Yesterday I went to GE Hungary again to introduce the industry to my brother attending to mechanic engineer course (that will be a separate post as soon as censorship done). During the visit we had several technical discussions, and we talked about the “Emergency Stop” button among many other topics. A colleague we met in GE and I have a joint adventure with an emergency button from the time we worked together 10 years ago. Let me share the lesson we have learnt that time.

The system we worked on was a calibration and validation equipment for water meters. It consisted of many pipes, valves, boilers, pumps, tanks and sensors. My task was to develop the software to control the valves, and it gathered the measured data too. I needed to handle the “Emergency Stop” signal as well. Of course the project was in a large delay, we needed to demonstrate the base functionality within a few days. I created the function to control the emergency stop process. It looked like this:

void EmergencyStop()
 {
 //ToDo
 }

Yes, you are right! Of course I had no time to finish the code, we have started the equipment without having any emergency process implemented. When we needed to demonstrate the emergency stop functionality I just used the control interface to open and close valves one by one and stop the pumps as required. The customer didn’t even notice that the actions were not automatic. Then we completely forgot the issue.

Next time we went onsite to perform some testing. That was an unlucky day. First we tested the pump control algorithm, setting extreme low (few l/h) and extreme high flows (15 m3/h), and in parallel set the diameter of the pipes narrow or wide (pipe organ with different diameters driven with valves). The test was passed… almost. When we were at the pressure limit (higher flow with a bottleneck), suddenly a water flow with 8 cm diameter flew across the room horizontally hitting the customer in his chest. He immediately laid down behind a control panel, what was beamed by water. No injury was made, fortunately. We pressed the Emergency Stop button and … nothing happened! The water heavily sprinkled to the high-voltage control panel, the only equipment that would have been able to stop the pumps.

Finally we stopped the system and found ourselves in the middle of a dark room, which is fled by 10 cm water. All of us were wet, especially the customer, who had spent the last few minutes laying in the water under an operating high voltage pump control cabinet, what is continuously hit by high pressure water… That situation really looked like a failed test case.

We learnt a lot. After cleaning the room the customer requested that the next function we needed to test was the emergency stop process. We agreed.

Then I implemented the following code (or something like this) and we decided to have another attempt.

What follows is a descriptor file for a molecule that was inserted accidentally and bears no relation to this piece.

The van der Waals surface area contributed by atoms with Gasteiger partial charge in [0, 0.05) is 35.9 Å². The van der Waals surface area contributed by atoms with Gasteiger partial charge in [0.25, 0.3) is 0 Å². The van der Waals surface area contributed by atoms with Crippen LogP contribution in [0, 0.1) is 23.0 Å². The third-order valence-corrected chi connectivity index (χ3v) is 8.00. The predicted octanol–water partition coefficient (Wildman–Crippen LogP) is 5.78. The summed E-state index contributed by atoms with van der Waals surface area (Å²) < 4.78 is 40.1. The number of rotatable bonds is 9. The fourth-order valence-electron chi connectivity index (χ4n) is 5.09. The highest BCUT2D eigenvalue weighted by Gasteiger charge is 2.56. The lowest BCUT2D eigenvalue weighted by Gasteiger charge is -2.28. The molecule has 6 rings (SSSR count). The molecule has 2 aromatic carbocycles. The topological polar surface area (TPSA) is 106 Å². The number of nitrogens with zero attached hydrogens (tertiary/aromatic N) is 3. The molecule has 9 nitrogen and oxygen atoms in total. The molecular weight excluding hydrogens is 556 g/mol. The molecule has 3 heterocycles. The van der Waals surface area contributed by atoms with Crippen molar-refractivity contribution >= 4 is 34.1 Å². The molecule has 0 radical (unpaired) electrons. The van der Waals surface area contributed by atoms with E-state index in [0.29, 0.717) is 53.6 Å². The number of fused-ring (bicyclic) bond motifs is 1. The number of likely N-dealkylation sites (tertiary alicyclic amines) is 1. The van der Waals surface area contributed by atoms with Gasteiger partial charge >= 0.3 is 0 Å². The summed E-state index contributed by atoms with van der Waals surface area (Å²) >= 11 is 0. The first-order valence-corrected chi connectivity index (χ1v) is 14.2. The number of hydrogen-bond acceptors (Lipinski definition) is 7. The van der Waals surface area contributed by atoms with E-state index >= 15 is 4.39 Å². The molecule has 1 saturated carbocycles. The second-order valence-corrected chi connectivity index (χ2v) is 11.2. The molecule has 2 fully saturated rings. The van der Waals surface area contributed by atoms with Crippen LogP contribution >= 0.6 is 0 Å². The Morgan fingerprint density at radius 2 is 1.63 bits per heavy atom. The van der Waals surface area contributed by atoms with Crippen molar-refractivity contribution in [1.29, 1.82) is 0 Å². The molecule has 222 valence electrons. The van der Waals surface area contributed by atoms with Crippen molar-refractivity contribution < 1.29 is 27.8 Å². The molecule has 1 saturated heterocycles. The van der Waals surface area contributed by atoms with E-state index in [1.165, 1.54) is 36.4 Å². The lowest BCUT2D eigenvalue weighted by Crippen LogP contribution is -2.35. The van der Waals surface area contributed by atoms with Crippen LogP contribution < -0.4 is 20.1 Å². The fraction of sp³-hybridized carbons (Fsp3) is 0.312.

void EmergencyStop()
 {
 Valves=e_state_EmergencyStop
 Pump.RPM=0
 Horn(e_state_EmergencyStop)
 }

We knew that we would not be able to stop a few tons of water only by closing valves; therefore we defined a pipe ring, where the water could circulate consuming its motion energy after all the pumps are off. This valve setting was represented by e_state_EmergencyStop parameter. The valves had much delay, so we started with switching them first, and then stopped the pumps, finally turn on horns and flashing emergency signals. This was exactly the same I did at the first demonstration, so we thought that would have taken the job.

We went on-site again, started a (medium) flow circulating. And – with a bit of fear in our heart – I pressed the emergency stop button. We heard the valves turning, the pumps stopping, and we were really happy to see and hear the visual and audible emergency signals. We were so relieved and the customer seemed to be less upset.

Two minutes later water began to appear everywhere, especially at the corner of the room. It was terrifying! None of the pumps worked, no water intake was open, but there was a lot of water coming from the ceiling!

After cleaning the room again, we investigated the issue. Last time when I emulated the emergency stop manually I switched the valves one by one. This time it was done in the same time by the emergency stop algorithm. Almost all large valves were pneumatic ones, and the supply pipe of the compressed air was too narrow. When all valves were activated in the same time the air pressure decreased, and some of the valves were not able to open or close accurately. The pumps were stopped immediately, but the water remained circulating due to its movement energy, and one of the valves directed the flow into a tank two floors above us. This tank was the part of the system; it stood in the corner of the local library and computer room on the 2nd floor. (It’s a good design to have an open tank in the library…) The capacity was only 400 l, so it was full in a few seconds. The sensor signaled the overload and activated the emergency stop, but we were still in emergency stop state, so nothing was to be done. Then in the corner of the library the water started to come down, through the high voltage laboratory on the 1st floor. Fortunately there was nothing operating actually in that laboratory, otherways it would have given some unforgettable moments to the operators there.